Using Social Media in Times of Crises and Riots

Social Media is both the cause and the saviour.
I want to thank @codepo8, for writing up his thoughts on the power of social media, during these recent times of the london riots.

I must admit, it got me thinking. During the London Riots, I’m ashamed to admit that it wasn’t until Sunday, that I was even aware that something was happening. And even then, it was only because a friend in the US emailed me about them.

But then as I started watching, and reading more about it, I realised the extent of what was playing out on the streets of London. Instinctively I took to the social webs, and was sat there in the living room, watching the news on the screen, and scanning twitter and facebook, to make sense of what was happening where.

It was scary at first – the thought of it happening, in our back yard, in our neighbourhoods, in our streets, was terrifying. Living in Wimbledon I wasn’t directly exposed in any way, but at the same time, so many people I knew would be, and I was afraid for them, as much as I was for the people that were there.

Seeing direct accounts from friends, both virtual and real drove home how real this was, but also helped me to see what I could do, and how I could be involved.

To provide some context, this wasn’t the first time that I was in a city where violence and public disorder had been happening. I was in Pakistan, the night Benazir Bhutto was shot. That happened the night before we were meant to fly out of Pakistan, back to London. That night, I barely slept, if at all. There was looting on the streets, vans set aflame, the roads were full of people in rage, burning buildings, protesting, and acting violently on the streets of Islamabad. We had just a day before been near the very place where Benazir Bhutto had been shot, and the fear was palpably in the air. Petrol stations had been shut down, and the family we were staying with fortunately were able to source petrol, and cars from neighbours, to be able to drive us to the airport. We were going to get taxis, but there were no taxis on the streets that night. Everyone had been told to go home, and stay indoors, whilst the whole of Pakistan was set in chaos. Our uncle worked in the police force in Karachi, and he was as worried for our safety as we were for his. These were not pleasant times indeed. Unfortunately, back then, the only news source we had was the TV, and the reporters on the screen. I couldn’t reach out, or speak to anyone. I couldn’t know what my neighbours or the rest of my family in Pakistan was experiencing. Most importantly I couldn’t be involved in what was happening, other than as a captive victim sat at home, watching on in fear. Fortunately when we did set off to the airport in the early hours of the morning, the roads were relatively empty. We drove through traffic lights (slowly of course), but we didn’t stop, as that would open us up to being attacked, or being targetted, if there was anyone around wanting to cause trouble. The airport was surrounded with armed guards, and they were restricting people entering the airport terminal, so that only travellers and their cars could enter, keeping law and order.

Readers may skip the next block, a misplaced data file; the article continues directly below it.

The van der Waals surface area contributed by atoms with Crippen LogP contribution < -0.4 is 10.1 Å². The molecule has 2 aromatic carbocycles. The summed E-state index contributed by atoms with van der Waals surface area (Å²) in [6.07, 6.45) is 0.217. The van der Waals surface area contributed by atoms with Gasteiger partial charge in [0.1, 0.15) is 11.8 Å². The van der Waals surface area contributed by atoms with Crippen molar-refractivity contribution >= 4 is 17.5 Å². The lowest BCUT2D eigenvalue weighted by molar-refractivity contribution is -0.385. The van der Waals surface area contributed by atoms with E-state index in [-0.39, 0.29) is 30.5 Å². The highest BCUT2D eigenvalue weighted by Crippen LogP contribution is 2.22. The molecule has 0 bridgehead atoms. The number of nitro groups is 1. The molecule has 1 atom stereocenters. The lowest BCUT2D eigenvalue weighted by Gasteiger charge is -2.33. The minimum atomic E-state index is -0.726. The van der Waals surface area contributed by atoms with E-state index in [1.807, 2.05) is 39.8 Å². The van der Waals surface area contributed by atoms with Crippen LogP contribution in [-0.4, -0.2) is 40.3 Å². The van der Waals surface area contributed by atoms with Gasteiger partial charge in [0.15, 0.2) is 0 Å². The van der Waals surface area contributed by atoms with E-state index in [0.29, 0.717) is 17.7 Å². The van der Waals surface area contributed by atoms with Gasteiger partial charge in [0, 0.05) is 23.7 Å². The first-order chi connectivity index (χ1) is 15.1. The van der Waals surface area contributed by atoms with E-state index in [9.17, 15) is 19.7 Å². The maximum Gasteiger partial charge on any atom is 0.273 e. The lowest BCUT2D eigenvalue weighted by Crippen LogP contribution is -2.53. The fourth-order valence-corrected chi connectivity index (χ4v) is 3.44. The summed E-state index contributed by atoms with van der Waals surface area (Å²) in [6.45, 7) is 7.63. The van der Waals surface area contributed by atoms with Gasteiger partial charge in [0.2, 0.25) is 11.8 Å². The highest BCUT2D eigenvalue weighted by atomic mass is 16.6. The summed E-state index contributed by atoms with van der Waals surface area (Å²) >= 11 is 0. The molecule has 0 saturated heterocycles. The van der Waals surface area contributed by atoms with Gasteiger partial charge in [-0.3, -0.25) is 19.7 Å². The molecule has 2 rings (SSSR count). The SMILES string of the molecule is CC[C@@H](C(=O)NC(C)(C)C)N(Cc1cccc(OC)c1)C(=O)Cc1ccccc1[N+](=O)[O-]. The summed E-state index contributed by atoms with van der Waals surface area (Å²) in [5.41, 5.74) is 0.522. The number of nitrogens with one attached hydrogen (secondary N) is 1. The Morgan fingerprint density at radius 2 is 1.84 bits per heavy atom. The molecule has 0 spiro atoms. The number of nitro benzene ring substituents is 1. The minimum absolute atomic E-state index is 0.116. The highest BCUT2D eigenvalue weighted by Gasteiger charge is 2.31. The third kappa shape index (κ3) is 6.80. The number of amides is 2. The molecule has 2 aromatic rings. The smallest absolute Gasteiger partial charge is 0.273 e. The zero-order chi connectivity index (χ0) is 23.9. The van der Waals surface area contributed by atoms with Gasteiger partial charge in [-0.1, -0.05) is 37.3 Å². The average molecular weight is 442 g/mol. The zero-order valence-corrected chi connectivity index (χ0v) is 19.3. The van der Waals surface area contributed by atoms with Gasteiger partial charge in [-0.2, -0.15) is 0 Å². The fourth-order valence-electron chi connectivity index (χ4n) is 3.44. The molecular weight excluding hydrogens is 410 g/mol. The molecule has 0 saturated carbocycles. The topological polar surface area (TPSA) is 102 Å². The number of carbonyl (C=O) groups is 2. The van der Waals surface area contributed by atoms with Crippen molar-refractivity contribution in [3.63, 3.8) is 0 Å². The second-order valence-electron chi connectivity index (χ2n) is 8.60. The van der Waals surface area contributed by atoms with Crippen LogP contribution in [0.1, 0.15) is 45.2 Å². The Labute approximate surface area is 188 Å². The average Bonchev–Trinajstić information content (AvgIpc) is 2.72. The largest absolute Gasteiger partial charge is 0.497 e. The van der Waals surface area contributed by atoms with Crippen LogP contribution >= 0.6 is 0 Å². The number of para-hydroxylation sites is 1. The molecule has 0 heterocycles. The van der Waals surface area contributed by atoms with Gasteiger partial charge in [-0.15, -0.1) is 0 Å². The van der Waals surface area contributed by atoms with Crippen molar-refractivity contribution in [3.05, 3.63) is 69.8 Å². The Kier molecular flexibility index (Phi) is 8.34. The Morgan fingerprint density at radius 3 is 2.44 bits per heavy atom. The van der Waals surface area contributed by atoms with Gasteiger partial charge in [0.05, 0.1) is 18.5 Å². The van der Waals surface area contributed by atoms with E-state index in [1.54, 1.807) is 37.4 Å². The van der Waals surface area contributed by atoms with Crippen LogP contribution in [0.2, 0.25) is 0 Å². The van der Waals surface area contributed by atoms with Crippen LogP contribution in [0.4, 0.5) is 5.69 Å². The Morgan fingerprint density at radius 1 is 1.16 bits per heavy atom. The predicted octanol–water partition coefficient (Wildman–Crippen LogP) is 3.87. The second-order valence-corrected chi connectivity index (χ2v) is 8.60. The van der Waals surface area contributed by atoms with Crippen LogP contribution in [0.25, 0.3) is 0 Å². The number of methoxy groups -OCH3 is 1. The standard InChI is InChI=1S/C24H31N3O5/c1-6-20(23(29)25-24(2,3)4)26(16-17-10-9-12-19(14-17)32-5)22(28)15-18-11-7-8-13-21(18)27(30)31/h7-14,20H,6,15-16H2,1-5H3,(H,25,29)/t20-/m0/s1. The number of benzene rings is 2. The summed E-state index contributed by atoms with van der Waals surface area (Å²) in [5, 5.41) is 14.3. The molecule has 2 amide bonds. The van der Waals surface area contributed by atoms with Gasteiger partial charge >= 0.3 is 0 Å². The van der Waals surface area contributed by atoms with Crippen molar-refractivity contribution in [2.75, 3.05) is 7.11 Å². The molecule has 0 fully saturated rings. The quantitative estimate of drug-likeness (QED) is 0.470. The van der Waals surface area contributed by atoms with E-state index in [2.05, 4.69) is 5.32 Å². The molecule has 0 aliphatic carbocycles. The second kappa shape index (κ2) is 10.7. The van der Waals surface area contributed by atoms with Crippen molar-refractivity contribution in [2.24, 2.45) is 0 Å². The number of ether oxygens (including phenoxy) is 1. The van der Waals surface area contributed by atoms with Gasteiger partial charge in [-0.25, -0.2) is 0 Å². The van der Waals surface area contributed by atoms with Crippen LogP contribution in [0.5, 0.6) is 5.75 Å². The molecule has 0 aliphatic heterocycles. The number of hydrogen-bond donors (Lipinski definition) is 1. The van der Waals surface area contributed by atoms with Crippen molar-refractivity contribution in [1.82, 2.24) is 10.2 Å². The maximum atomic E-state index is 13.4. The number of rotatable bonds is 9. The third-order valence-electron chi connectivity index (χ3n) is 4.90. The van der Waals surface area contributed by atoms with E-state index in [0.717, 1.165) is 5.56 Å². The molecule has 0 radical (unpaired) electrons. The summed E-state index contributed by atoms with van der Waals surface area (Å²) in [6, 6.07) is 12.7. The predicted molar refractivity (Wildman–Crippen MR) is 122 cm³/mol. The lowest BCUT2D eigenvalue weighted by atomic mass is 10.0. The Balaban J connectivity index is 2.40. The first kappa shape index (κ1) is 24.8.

Now the difference between both incidents was that with the London Riots we were able to sit online, and use social media to start mobilising cleanup crews, and groups of people came together to start putting the world back to normal.  If it had been left up to just the authorities, and the existing set of public services it may have just been too much to handle, and would have probably taken a lot longer for things to be restored to normal.

In times of crises, or difficulty, it is crucial for ‘social media’ to be open, transparent, and publicly available for people to be able to use and communicate through.  We have seen how powerful social media can be to establish responses, and also during humanitarian, or natural disasters, teams of people, and entire communities can be mobilised just to support causes, or send much needed provisions.

It should never be a question of whether we allow these Social Media channels to remain open or not – but how do we as a society provide the much needed support, and guidance to these young people who feel left out from society, feel excluded from the mainstream, or have just been unable to make a clear moral choice in the face of peer pressure, to make inappropriate decisions.  What we should be examining is not how can we stop this riot from happening.  But instead, why did it even happen in the first place?  And then, once we’ve found the structures in our society responsible for the feeling of social exclusion, and separation, we need to find constructive ways of addressing them differently.  Through better education, greater personal support, and the encouragement of individual and team contributions.

People living in an inter-connected society should never feel alone, or disconnected.  That is if we do our job right, of making sure that the technology is an enabler, and not a hindrance to the process.

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